The first issue does not need much explanation: the growth of groups like the alt-right correlates with the growth of minority groups demanding equity. Equity can here be defined as different from equality. Equality demands that we treat everyone the same; equity demands that we give everyone the same outcome. As aggressive groups like Black Lives Matter rose, so did Milo Yiannapoulis, Richard Spencer, and their alt-right friends. We can’t selectively fight white supremacy, because it is an ideology that feeds on inequalities (or perceived inequalities) in the system. So long as government protection is afforded to one group more than another—so long as equity is prioritized over equality—we cannot rid ourselves of reactionary racist groups. For more on this, read Douglas Wilson’s “Alt-Righty Then.”
The second issue that protected classes cause is decelerated progress on problems. For instance, since transgenders are a protected class, discussion around them has to tread lightly. Saying that transgenderism is a mental disorder or rebellion is seen as an attack on a minority group. Progress is not feasible, because half of the possible solutions are labeled as bigotry and hate. As the government arbitrarily assigns privilege to certain groups, it surreptitiously removes the ability for civil discussions on issues pertaining to these classes.
So what do I propose? I certainly am not advocating for the removal of protected classes so that we can oppress these groups. I argue that we afford all groups the same protections. If a transgender man is beaten, that should be prosecuted the same as if a straight white man was beaten. Affording special protection to minorities (and consequently heightened punishments to those who wrong them) falls on the equity side of the equity-equality spectrum, and operates on a mindset of payback rather than justice. Protected classes like immigrants and racial minorities should be wholeheartedly welcomed by the Church and treated as equals. But there are some protected groups that have ideas that are antithetical to the Gospel and that Christians should never accept, like transgenderism or homosexuality. The issue is that so long as we propagate an equity culture, simple disapproval of another group’s practices can be twisted into being an attempt to subvert or disadvantage them.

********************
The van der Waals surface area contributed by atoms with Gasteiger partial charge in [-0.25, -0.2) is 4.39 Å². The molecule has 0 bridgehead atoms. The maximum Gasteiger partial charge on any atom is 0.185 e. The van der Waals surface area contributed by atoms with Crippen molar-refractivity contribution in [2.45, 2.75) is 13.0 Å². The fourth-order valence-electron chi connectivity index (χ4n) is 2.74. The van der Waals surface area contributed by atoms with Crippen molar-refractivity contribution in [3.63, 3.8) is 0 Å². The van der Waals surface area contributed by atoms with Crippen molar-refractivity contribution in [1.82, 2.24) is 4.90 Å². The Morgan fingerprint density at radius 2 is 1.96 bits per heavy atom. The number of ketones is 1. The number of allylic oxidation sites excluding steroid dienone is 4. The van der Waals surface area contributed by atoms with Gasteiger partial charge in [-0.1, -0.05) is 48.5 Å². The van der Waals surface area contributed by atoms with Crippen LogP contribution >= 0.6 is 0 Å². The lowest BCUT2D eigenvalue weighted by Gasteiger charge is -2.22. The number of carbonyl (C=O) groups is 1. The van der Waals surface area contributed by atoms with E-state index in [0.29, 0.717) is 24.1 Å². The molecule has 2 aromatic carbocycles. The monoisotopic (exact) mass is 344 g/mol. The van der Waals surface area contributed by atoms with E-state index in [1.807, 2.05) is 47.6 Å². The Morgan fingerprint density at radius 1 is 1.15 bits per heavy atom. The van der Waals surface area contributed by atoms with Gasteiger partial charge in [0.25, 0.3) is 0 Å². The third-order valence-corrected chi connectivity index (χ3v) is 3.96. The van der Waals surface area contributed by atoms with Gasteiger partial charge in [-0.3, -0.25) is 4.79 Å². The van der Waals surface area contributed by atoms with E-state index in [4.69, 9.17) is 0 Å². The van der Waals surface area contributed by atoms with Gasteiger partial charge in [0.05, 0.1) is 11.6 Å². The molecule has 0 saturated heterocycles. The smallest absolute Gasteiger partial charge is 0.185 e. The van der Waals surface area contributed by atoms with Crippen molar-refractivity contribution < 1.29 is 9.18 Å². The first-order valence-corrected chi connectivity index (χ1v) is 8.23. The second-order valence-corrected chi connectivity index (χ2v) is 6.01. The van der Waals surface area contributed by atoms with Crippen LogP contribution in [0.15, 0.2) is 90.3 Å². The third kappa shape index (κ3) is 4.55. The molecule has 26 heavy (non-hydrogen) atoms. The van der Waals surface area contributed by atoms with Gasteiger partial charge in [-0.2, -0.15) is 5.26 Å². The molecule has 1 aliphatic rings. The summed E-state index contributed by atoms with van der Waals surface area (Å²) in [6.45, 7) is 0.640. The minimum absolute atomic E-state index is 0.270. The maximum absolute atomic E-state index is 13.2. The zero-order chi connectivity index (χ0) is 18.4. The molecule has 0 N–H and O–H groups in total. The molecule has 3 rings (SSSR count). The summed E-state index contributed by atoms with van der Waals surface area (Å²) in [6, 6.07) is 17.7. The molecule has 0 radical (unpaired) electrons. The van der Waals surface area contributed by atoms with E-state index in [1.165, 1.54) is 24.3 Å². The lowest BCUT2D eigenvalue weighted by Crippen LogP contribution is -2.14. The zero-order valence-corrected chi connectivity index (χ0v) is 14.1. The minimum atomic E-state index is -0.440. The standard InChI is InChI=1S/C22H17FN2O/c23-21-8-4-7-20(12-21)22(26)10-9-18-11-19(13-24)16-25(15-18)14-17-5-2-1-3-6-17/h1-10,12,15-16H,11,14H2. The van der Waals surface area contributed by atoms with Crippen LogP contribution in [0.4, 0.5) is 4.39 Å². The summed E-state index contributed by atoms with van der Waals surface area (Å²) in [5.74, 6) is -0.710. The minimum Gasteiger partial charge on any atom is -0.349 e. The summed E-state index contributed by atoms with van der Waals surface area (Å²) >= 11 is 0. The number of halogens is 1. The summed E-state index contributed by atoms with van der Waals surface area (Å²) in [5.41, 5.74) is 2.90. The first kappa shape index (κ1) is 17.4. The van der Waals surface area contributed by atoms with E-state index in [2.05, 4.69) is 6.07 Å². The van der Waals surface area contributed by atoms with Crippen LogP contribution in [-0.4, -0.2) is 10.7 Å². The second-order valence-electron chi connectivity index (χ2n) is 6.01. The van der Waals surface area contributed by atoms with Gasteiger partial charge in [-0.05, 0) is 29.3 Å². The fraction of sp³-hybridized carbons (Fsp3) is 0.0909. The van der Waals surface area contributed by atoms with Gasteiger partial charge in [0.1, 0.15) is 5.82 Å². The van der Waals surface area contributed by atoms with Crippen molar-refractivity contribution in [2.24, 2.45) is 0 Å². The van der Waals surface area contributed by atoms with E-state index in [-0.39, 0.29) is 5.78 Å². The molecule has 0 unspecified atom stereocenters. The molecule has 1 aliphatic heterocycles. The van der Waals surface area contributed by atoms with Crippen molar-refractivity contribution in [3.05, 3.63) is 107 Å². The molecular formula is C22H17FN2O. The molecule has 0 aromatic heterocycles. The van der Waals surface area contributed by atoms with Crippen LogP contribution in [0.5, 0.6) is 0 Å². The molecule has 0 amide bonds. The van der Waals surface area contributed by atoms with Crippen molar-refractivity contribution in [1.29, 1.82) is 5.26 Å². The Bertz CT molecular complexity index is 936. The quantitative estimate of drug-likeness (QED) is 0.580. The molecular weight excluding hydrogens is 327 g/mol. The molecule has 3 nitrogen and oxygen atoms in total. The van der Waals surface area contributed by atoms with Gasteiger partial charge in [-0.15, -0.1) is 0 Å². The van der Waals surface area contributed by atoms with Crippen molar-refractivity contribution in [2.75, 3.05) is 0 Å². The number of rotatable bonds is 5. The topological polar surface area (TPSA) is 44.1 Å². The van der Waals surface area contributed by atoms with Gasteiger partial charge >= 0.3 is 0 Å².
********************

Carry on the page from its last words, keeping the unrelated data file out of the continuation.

Social psychologist Jonathan Haidt, speaking of immigrants, says that the key to acceptance is to blur the lines between native and immigrant through assimilation (Haidt 2017). The institution of protected classes builds a conceptual wall between two groups. If the government is truly concerned with creating a society which is just, government needs to behave justly. That means tying the blindfold back around Justice’s eyes, and treating equal crimes equally, without regard to the identity of the target. This will require a foundational change in policy, from the politics of equity to the ideal of equality.
Haidt, Jonathan. 2017. “The Closing of the Modern Mind.” Lecture, NYU, New York, February 22. Accessed June 21, 2017. https://www.youtube.com/watch?v=XFD5odFv36k&t=3131s.